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MAY 6, 2007
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Web Censors
Internet censorship is on the rise worldwide. As many as two dozen countries are blocking content using a variety of techniques. Distressingly, the most censor-heavy countries such as China, Iran, Saudi Arabia, Myanmar and Uzbekistan seem to be passing on their technologically sophisticated techniques to other countries of the world. Some examples of censorship: China's blocking of Wikipedia and Pakistan's ban on Google's blogging service.

Temping Trend
Of late, temporary staffing has become a trend in India Inc. In industries such as retail and logistics, temporary hiring has become a business strategy as it enables them to quickly ramp up teams. It is becoming increasingly important for the survival of Indian firms, given the growth rates and talent shortage. Although the salary gap between temporary and permanent jobs is narrowing, temporary staff in India earn lower salaries than permanent ones, which is contrary to the global trend.
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Business Today,  April 22, 2007

New School of Thought
Manipal group plans to plug industry's talent shortfall.
MEG’s Sudarshan: Vocational courses show the way to a growing economy

Ial-Mart is the world's largest employer in the private sector, with a global workforce of 14 lakh. The US retailing behemoth's entry into India will conservatively call for an addition of at least 2-3 lakh in the next few years. That's the kind of addition its competitors in the organised retailing space in the country, namely Reliance Retail and the Future Group, are expected to make. The industry as a whole will need, according to estimates, 15-20 lakh people in the next two years.

Where will they come from?

In that question lies an opportunity for educational institutes-to train a sea of people for employment at the entry level across industry. That's what the Manipal Education Group (MEG) plans to do. It will impart vocational education to students in sunrise sectors such as telecom, media, banking and retail, after which they can be picked up by India Inc. Says K. Sudarshan, Managing Partner, EMA Partners International, an executive search firm: "Sooner than later this had to happen. When you have a demand for 1,000 CEOs in the next 24 months, just imagine the amount of employees you require at the entry as well as middle and senior management levels."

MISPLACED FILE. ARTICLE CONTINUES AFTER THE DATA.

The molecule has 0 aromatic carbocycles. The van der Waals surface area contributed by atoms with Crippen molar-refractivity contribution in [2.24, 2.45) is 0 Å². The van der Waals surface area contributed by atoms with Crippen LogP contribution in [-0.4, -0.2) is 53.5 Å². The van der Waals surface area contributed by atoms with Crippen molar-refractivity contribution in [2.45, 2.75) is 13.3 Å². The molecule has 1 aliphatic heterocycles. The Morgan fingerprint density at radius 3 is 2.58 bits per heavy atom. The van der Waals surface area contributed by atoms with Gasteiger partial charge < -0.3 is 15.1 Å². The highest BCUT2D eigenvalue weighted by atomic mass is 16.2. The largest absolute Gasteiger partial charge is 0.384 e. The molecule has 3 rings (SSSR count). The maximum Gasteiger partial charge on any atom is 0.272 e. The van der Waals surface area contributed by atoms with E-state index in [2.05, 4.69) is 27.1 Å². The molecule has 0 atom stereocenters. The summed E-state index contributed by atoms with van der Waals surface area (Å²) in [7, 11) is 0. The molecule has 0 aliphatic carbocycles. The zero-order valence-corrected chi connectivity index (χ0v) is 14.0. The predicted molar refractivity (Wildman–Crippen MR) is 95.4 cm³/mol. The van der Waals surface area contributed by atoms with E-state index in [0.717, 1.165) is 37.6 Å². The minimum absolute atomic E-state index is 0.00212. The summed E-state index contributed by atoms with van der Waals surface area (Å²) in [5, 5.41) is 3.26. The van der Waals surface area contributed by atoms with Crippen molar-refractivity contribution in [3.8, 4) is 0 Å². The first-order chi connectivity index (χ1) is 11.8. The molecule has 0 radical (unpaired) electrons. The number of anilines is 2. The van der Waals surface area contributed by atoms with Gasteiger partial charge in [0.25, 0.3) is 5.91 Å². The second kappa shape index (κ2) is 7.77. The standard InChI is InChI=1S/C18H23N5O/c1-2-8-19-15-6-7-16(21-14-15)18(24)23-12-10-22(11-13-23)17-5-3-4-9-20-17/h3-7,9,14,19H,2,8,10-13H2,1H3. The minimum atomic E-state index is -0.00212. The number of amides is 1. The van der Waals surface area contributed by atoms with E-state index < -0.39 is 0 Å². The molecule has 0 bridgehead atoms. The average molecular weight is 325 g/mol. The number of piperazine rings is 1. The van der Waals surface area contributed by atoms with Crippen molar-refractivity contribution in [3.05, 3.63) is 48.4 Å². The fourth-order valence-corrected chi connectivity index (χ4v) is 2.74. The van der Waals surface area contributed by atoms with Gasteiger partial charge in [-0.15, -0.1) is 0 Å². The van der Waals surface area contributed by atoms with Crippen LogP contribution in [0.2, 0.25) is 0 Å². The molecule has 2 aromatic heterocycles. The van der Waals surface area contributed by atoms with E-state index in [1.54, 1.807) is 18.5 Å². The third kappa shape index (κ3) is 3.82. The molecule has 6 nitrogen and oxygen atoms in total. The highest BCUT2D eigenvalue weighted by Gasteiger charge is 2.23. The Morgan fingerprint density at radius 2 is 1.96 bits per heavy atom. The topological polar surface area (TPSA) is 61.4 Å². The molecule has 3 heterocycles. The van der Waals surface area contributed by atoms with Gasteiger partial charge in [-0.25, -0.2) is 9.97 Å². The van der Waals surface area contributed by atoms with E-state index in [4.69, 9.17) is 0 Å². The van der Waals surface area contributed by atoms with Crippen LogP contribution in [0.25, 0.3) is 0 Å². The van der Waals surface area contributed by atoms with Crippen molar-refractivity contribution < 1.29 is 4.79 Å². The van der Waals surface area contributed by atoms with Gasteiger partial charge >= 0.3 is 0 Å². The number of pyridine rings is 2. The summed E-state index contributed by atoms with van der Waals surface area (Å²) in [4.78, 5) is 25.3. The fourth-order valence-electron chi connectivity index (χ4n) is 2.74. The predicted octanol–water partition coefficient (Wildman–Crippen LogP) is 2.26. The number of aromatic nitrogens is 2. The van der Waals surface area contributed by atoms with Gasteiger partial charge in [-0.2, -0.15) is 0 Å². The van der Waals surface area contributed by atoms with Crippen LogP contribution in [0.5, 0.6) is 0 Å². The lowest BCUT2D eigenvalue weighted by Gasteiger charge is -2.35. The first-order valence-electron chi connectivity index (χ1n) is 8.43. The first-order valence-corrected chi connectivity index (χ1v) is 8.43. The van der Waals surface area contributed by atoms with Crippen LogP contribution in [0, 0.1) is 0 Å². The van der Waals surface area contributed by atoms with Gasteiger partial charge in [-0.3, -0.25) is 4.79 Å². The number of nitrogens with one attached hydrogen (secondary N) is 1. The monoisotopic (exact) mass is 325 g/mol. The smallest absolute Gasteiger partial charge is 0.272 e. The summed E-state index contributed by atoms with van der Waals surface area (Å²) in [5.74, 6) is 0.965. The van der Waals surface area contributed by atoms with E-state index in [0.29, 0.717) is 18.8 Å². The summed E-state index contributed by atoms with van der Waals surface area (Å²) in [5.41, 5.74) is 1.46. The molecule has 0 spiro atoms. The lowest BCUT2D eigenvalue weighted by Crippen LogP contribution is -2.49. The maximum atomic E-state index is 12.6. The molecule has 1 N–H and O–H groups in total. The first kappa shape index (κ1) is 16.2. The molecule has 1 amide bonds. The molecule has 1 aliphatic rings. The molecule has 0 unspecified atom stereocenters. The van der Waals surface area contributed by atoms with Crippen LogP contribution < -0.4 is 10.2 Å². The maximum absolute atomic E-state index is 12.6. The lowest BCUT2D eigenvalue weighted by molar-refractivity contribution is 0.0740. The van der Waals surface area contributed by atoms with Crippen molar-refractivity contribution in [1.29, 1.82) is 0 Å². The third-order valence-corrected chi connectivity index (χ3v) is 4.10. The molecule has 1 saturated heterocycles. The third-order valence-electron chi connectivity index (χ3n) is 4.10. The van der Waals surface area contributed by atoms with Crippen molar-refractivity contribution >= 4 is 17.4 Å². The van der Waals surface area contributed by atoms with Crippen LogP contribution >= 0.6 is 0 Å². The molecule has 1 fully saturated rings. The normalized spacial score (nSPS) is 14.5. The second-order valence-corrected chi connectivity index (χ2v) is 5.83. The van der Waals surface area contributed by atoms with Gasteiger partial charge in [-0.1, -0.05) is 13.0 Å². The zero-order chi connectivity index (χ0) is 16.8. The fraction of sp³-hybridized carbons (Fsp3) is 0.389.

It's against such a backdrop that meg plans to offer certificate and diploma courses in banking, retail, telecom, IT, BPO, media and infrastructure. Says Anand Sudarshan, Group President, MEG: "Supply and time constraints have seen organisations like ICICI Bank taking initiatives with educational institutions for creating tailor-made courses that fit their requirement." Indeed, ICICI Bank has tied up with MEG to offer certificate courses in phone banking operations. The three-month course deals with all aspects of banking operations and products, including training on Finacle-a banking software-and credit card technology. Says K. Ramkumar, Chief Human Resources Officer, ICICI Bank: "Trained manpower gives us the freedom to focus on our core business as against opening a training institute in my office. I have a requirement of 2,000 people every month and can't afford to waste time training them from scratch in a competitive environment." The banking sector currently employs 9 lakh people and the number is expected to double in the next few years. As per industry observers, ICICI Bank has a similar tie-up with NIIT for teaching tailor-made courses, and is also talking to second-tier B-schools to bring changes in their curriculum that will suit the banking industry. Says Sudarshan: "These courses are skilled-based training that will capture the needs of the industry." To start with, the course will be offered in six metros, including Pune and Hyderabad. "Within a year we plan to expand the vocational courses to 20 cities across India." The course duration varies from 45 days to one year, with fees ranging from Rs 10,000 to Rs 1 lakh. Apart from ICICI Bank, MEG has also tied up with IBM, Bharti Comtel, Shoppers' Stop, Wipro BPO, Quipo and Apple.

Luis Miranda, President & CEO, IDFC Private Equity, which has invested 10 per cent stake in Manipal Universal Learning, parent of Manipal Education, for a sum of Rs 135 crore, says: "This is just a drop in the ocean. We require more such institutions that aim to address this shortfall and create a vast trained talent pool through courses that are designed in conjunction with industry, and which are internationally benchmarked." However, he is quick to add that "till the society doesn't change and parents aren't ready to accept vocational courses, it will be difficult to attract more students." Compared to China, which has 5 lakh senior-secondary vocational schools, India has only 7,000 such schools. And only 3 per cent of students learn through vocational education, as against 85 per cent of the youth in developed and developing countries.